The ILP had tried to include the German and Austrian parties, but the French said they would not This conference was initiated by Vandervelde and presided over by Keir Hardie. Both Litvinov and Maisky attempted to attend the conference and transmit declarations. Litvinov was unable to finish reading his at the conference, but he was subsequently able to have it published in the March 1915 issue of the Socialist Standard of the Socialist Party of Great Britain[4] Reports were made by Vailant, Vandervelde and one of the Social Revolutionaries enthusiastically supporting the war. The British apparently abstained from making a report. There was apparently much debate in the drafting commission and the subsequent plenary session on the war responsibility of the Central Powers and the position of Belgium and Serbia. The Belgian and French delegates are reported as taking a harder line on this point than their British comrades. The attitude of the Russians is difficult to ascertain because of contradicting primary sources.[5]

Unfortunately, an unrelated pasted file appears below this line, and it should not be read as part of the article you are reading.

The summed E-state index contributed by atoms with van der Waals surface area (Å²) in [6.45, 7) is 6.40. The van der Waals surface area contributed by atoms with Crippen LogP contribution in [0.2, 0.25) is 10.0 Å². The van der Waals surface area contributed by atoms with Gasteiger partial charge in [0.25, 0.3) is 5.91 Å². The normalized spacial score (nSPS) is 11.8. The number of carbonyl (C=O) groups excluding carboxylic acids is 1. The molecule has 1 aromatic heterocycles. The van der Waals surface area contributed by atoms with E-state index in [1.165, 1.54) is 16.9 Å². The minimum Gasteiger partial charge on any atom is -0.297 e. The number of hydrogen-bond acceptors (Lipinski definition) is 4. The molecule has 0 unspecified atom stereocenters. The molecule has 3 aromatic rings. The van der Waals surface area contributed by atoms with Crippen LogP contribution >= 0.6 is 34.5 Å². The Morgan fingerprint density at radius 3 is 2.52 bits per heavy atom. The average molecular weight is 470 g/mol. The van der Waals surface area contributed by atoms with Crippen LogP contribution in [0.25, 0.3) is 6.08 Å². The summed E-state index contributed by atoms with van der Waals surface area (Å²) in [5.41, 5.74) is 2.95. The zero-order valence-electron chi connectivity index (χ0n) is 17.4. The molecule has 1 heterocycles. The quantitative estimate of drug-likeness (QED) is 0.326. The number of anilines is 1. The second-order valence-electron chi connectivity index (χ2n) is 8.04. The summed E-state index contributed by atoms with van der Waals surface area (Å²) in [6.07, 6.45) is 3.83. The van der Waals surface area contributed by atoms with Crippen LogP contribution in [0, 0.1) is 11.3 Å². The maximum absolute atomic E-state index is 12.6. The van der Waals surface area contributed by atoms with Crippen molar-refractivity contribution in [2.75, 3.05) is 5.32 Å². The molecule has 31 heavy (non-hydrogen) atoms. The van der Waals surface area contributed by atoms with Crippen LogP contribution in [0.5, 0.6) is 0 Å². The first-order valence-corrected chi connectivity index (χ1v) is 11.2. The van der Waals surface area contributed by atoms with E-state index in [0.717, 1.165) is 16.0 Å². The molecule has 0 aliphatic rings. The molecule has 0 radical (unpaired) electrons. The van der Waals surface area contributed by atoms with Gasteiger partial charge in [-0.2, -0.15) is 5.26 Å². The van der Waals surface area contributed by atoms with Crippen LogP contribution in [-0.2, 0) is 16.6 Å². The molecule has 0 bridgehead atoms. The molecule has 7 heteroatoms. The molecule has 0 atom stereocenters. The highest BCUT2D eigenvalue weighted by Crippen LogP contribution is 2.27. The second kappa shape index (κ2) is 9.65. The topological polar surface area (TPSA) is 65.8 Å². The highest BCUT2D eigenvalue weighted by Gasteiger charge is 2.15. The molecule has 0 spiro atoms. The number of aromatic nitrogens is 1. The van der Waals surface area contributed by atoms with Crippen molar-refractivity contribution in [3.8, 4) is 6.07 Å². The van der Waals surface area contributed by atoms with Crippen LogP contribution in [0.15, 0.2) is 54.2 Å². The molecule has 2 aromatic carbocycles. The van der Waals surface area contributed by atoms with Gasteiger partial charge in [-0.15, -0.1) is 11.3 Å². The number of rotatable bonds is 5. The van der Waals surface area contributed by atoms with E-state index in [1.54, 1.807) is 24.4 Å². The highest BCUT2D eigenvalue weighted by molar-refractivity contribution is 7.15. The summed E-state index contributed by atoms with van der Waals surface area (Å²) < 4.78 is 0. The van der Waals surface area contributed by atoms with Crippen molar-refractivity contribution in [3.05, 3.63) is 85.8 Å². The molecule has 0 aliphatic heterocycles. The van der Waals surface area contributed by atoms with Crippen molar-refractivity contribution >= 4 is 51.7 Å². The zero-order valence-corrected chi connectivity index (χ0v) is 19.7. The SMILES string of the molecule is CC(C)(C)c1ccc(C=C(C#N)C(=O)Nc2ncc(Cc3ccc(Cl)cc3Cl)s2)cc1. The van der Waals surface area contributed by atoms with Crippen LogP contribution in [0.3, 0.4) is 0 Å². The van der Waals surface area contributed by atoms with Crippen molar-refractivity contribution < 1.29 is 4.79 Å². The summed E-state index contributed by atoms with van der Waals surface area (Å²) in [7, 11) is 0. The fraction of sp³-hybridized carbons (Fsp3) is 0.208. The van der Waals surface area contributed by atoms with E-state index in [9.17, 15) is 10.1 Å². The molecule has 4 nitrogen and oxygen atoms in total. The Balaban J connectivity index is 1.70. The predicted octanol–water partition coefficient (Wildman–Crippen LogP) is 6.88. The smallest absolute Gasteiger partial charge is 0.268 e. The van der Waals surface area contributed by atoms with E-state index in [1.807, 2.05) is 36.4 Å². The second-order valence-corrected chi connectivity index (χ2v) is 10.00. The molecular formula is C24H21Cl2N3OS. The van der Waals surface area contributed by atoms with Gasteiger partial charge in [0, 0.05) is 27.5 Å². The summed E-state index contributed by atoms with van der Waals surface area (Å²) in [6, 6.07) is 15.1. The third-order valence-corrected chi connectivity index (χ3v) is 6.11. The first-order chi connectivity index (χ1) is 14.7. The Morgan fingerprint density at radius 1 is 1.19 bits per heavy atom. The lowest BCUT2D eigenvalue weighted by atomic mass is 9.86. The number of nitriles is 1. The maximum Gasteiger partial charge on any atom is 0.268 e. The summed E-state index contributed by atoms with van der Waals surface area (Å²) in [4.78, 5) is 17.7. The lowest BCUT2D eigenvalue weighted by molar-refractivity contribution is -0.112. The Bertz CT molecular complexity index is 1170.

The resolution adopted by the conference claimed that the war was the product of the antagonisms produced by capitalist society, imperialism and colonial rivalry in which every country had a share of responsibility. Given the invasion of Belgium and France, a victory in the war for Germany would extinguish liberty, national independence and faith in treaties. Therefore, the workers of the Allied countries are fighting a defensive war against the German and Austrian governments, not against the German and Austrian people, and would resist attempts to turn this into a war of conquests. The resolution specifically demanded the restoration of Belgium, autonomy or independence for Poland, and the resolution of all the national problems of Europe from Alsace-Lorraine to the Balkans on the basis of national self-determination. After the war they hoped from an end to secret diplomacy, the "interest of armaments makers" and international compulsory arbitration.